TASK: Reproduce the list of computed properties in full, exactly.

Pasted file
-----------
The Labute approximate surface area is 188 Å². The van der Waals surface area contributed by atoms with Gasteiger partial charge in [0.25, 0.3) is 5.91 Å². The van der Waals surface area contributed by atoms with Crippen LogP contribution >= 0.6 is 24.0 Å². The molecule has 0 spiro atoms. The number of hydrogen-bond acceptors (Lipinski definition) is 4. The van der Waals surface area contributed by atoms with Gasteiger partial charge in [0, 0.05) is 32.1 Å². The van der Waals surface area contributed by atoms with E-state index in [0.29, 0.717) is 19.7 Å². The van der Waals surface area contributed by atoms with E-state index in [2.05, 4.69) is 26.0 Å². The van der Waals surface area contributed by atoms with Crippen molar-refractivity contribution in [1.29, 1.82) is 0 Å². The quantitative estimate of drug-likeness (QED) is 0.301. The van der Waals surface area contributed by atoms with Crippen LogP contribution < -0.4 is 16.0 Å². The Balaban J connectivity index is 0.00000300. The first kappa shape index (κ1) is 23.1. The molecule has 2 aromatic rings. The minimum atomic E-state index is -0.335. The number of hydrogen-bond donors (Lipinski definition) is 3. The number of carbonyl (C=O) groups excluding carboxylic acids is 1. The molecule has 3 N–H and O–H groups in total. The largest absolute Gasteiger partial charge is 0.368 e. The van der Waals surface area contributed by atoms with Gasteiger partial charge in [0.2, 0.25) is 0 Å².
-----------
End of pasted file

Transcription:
The Labute approximate surface area is 188 Å². The van der Waals surface area contributed by atoms with Gasteiger partial charge in [0.25, 0.3) is 5.91 Å². The van der Waals surface area contributed by atoms with Crippen LogP contribution >= 0.6 is 24.0 Å². The molecule has 0 spiro atoms. The number of hydrogen-bond acceptors (Lipinski definition) is 4. The van der Waals surface area contributed by atoms with Gasteiger partial charge in [0, 0.05) is 32.1 Å². The van der Waals surface area contributed by atoms with E-state index in [0.29, 0.717) is 19.7 Å². The van der Waals surface area contributed by atoms with E-state index in [2.05, 4.69) is 26.0 Å². The van der Waals surface area contributed by atoms with Crippen molar-refractivity contribution in [1.29, 1.82) is 0 Å². The quantitative estimate of drug-likeness (QED) is 0.301. The van der Waals surface area contributed by atoms with Crippen LogP contribution < -0.4 is 16.0 Å². The Balaban J connectivity index is 0.00000300. The first kappa shape index (κ1) is 23.1. The molecule has 2 aromatic rings. The minimum atomic E-state index is -0.335. The number of hydrogen-bond donors (Lipinski definition) is 3. The number of carbonyl (C=O) groups excluding carboxylic acids is 1. The molecule has 3 N–H and O–H groups in total. The largest absolute Gasteiger partial charge is 0.368 e. The van der Waals surface area contributed by atoms with Gasteiger partial charge in [0.2, 0.25) is 0 Å².